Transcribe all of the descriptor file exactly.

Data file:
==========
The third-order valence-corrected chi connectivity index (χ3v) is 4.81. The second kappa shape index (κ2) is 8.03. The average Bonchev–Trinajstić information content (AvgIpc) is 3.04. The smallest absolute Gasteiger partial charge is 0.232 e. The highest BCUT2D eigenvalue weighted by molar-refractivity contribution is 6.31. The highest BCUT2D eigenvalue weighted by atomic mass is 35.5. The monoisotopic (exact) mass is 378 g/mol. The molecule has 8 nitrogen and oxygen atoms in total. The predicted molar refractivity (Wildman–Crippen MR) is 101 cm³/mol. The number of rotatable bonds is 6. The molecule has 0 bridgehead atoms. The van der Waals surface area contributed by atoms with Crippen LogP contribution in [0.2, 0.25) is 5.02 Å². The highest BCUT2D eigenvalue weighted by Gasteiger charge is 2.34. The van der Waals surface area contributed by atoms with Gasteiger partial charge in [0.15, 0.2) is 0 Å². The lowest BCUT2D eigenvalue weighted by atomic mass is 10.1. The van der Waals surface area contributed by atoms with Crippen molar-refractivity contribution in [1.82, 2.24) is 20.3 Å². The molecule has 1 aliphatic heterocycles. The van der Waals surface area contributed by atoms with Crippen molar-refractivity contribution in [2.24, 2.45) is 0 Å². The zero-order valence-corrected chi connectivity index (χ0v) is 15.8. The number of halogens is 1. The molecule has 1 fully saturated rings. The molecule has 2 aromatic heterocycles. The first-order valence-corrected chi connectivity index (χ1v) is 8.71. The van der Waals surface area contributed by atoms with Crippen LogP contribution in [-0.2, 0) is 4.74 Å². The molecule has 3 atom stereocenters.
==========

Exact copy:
The third-order valence-corrected chi connectivity index (χ3v) is 4.81. The second kappa shape index (κ2) is 8.03. The average Bonchev–Trinajstić information content (AvgIpc) is 3.04. The smallest absolute Gasteiger partial charge is 0.232 e. The highest BCUT2D eigenvalue weighted by molar-refractivity contribution is 6.31. The highest BCUT2D eigenvalue weighted by atomic mass is 35.5. The monoisotopic (exact) mass is 378 g/mol. The molecule has 8 nitrogen and oxygen atoms in total. The predicted molar refractivity (Wildman–Crippen MR) is 101 cm³/mol. The number of rotatable bonds is 6. The molecule has 0 bridgehead atoms. The van der Waals surface area contributed by atoms with Crippen LogP contribution in [0.2, 0.25) is 5.02 Å². The highest BCUT2D eigenvalue weighted by Gasteiger charge is 2.34. The van der Waals surface area contributed by atoms with Gasteiger partial charge in [0.15, 0.2) is 0 Å². The lowest BCUT2D eigenvalue weighted by atomic mass is 10.1. The van der Waals surface area contributed by atoms with Crippen molar-refractivity contribution in [1.82, 2.24) is 20.3 Å². The molecule has 1 aliphatic heterocycles. The van der Waals surface area contributed by atoms with Crippen molar-refractivity contribution in [2.24, 2.45) is 0 Å². The zero-order valence-corrected chi connectivity index (χ0v) is 15.8. The number of halogens is 1. The molecule has 1 fully saturated rings. The molecule has 2 aromatic heterocycles. The first-order valence-corrected chi connectivity index (χ1v) is 8.71. The van der Waals surface area contributed by atoms with Crippen LogP contribution in [-0.2, 0) is 4.74 Å². The molecule has 3 atom stereocenters.